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Author: Jane Marshall

Jane is an Edmonton-based travel writer. You never know where you’ll find her – maybe on a remote Himalayan trail, dropping a chute on a powder day in the Rockies or interviewing a unique character she’s encountered on her travels.

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It’s true. There really is an urban ski hill on the shoulder of Whitemud Drive in the heart of Edmonton’s river valley. We’re hardcore snow lovers and we ski in the city.

It’s been this way since 1948, when ski enthusiasts searched the valley’s ravine walls looking for skiable terrain. They’d hoist their skis over a shoulder, tromp through farmers’ fields, and drop down the eroded hillsides for a few sweet turns. These ski pioneers found an open space and wide valley floor in their escapades, got an old rope tow, powered it up with a truck motor and Snow Valley was born.

Family Thrills

My family is not unlike these ski pioneers. We’re pretty die-hard, too. We started our children on skis at age two at Snow Valley and for years they’ve been coming twice a week to train with the Nancy Greene program, which introduces kids ages 4-11 to the world of ski racing.

Today we’re here just for fun. We ready ourselves for a ride up the high speed pulse quad along with other eager riders. Once everyone is seated, the chairlift kicks it up to what seems like Mach speed and we fly up the ravine. This might alarm first-time riders, but as soon as we reach the top, the chair slows, gently letting us off on the downhill side. It’s the only lift of its kind, designed to get riders up as fast as possible. Snow Valley receives a surprising 190,000 visitors yearly, making it the fourth or fifth busiest resort in Alberta. It takes us just a minute and a half to reach the top.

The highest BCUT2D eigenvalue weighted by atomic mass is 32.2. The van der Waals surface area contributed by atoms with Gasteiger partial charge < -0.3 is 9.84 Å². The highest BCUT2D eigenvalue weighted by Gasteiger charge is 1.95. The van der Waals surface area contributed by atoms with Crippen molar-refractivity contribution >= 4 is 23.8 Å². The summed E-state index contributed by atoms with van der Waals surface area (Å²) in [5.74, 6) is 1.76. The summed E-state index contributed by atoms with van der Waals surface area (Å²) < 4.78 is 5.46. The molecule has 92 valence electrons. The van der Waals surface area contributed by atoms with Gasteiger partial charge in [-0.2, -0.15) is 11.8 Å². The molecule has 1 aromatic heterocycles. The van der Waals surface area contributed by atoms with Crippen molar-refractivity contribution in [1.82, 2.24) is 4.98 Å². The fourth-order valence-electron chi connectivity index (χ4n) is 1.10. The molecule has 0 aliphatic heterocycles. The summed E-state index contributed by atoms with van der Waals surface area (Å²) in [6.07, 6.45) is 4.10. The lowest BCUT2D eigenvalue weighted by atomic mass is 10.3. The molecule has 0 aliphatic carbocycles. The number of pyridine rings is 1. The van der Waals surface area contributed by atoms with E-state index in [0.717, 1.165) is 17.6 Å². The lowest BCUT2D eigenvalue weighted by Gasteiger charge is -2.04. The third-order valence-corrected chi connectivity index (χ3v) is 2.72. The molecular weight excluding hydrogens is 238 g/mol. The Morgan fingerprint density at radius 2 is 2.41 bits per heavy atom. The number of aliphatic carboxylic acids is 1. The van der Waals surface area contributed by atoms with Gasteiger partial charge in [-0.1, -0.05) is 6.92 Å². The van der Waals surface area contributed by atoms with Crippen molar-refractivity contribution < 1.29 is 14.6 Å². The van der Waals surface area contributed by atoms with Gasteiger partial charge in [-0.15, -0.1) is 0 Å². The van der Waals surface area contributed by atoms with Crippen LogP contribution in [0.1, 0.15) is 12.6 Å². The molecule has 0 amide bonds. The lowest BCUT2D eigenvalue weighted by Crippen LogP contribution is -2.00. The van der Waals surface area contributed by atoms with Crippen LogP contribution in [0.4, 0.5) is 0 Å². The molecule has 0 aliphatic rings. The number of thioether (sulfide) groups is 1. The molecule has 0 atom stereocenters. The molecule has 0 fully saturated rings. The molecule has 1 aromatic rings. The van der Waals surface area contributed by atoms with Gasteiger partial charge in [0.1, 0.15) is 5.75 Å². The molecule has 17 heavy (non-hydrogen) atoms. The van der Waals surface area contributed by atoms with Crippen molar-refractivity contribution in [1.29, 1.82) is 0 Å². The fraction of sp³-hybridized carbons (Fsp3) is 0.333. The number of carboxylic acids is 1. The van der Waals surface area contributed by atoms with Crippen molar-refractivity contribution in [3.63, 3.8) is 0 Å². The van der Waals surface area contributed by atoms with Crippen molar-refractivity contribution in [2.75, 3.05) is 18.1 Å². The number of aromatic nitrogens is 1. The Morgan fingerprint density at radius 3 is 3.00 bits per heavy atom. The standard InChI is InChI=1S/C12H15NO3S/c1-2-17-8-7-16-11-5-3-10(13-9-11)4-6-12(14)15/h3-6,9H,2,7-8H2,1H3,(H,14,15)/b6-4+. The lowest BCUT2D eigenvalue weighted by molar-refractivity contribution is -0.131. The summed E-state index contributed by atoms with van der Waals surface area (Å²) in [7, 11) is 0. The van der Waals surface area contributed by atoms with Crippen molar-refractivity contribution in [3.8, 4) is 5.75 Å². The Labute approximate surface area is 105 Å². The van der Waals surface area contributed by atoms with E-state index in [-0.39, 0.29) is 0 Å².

Now we can see deep into and across the poplar covered ravine. I let my kids take the lead, trying to imitate their aggressive forward stance – perfected over years of race training on these very slopes. In fact, Snow Valley is also where I learned to ski as a kid in the 1980s. Being here with them brings back memories. We carve down, free as birds, and then do it all again.

Groomers and Snow Machines

Preparing the hills takes some heavy machinery. Snow Valley fires up their snow guns in October to create a minimum base of 60 cm (2 ft). Then, every morning at 3 a.m., the red caboose, as it’s affectionately called, grooms the slopes, rolling out any icy spots so skiers have a perfected corduroy-like surface.  

Insider Tips

Love terrain parks? Snow Valley has two; beginner and advanced. Forgot your mitts? Head to Snow Riders, Snow Valley’s on-hill store for alpine-quality garments, goggles, and helmets. New to skiing? For a great deal, try the Discover program, which includes two one-hour lessons, lunch, and free-ski time. And when your stomach growls from all the exercise and fresh air, head to the 1,579 sq m (17,000 sq ft) lodge for hot cocoa and a hearty meal. Then curl up by the huge fireplace – constructed with stones that bear the names of all the die-hard skiers who contributed to the building of the lodge – and dream of crystalline snowflakes and all the tales you’ll tell your friends who won’t believe you were skiing in the middle of a city.

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  • Skiing
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